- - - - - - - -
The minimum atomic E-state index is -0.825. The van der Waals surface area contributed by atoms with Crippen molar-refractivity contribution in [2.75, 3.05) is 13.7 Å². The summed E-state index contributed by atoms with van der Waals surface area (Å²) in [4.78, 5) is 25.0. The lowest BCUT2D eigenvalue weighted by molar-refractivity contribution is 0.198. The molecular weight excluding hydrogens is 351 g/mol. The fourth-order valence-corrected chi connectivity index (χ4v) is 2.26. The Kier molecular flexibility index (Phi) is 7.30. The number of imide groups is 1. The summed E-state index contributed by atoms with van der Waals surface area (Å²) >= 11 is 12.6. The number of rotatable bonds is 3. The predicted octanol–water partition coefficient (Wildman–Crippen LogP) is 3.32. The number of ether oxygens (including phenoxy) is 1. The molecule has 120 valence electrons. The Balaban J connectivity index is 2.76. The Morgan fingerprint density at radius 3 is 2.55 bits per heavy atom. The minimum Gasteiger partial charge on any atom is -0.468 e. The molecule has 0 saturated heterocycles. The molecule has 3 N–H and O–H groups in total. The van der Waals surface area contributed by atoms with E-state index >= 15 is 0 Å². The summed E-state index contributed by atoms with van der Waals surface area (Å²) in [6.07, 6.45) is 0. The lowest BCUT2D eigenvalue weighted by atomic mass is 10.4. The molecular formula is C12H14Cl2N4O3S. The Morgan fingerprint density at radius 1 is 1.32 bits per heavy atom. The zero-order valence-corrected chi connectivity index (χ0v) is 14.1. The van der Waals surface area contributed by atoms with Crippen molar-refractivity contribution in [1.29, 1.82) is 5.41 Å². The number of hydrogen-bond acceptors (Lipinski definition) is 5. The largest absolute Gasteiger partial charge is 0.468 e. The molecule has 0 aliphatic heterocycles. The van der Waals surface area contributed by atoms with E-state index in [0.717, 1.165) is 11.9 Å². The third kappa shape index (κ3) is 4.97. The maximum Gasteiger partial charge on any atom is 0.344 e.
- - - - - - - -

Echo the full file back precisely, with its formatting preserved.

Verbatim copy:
The minimum atomic E-state index is -0.825. The van der Waals surface area contributed by atoms with Crippen molar-refractivity contribution in [2.75, 3.05) is 13.7 Å². The summed E-state index contributed by atoms with van der Waals surface area (Å²) in [4.78, 5) is 25.0. The lowest BCUT2D eigenvalue weighted by molar-refractivity contribution is 0.198. The molecular weight excluding hydrogens is 351 g/mol. The fourth-order valence-corrected chi connectivity index (χ4v) is 2.26. The Kier molecular flexibility index (Phi) is 7.30. The number of imide groups is 1. The summed E-state index contributed by atoms with van der Waals surface area (Å²) >= 11 is 12.6. The number of rotatable bonds is 3. The predicted octanol–water partition coefficient (Wildman–Crippen LogP) is 3.32. The number of ether oxygens (including phenoxy) is 1. The molecule has 120 valence electrons. The Balaban J connectivity index is 2.76. The Morgan fingerprint density at radius 3 is 2.55 bits per heavy atom. The minimum Gasteiger partial charge on any atom is -0.468 e. The molecule has 0 saturated heterocycles. The molecule has 3 N–H and O–H groups in total. The van der Waals surface area contributed by atoms with E-state index >= 15 is 0 Å². The summed E-state index contributed by atoms with van der Waals surface area (Å²) in [6.07, 6.45) is 0. The lowest BCUT2D eigenvalue weighted by atomic mass is 10.4. The molecular formula is C12H14Cl2N4O3S. The Morgan fingerprint density at radius 1 is 1.32 bits per heavy atom. The zero-order valence-corrected chi connectivity index (χ0v) is 14.1. The van der Waals surface area contributed by atoms with Crippen molar-refractivity contribution in [1.29, 1.82) is 5.41 Å². The number of hydrogen-bond acceptors (Lipinski definition) is 5. The largest absolute Gasteiger partial charge is 0.468 e. The molecule has 0 aliphatic heterocycles. The van der Waals surface area contributed by atoms with E-state index in [0.717, 1.165) is 11.9 Å². The third kappa shape index (κ3) is 4.97. The maximum Gasteiger partial charge on any atom is 0.344 e.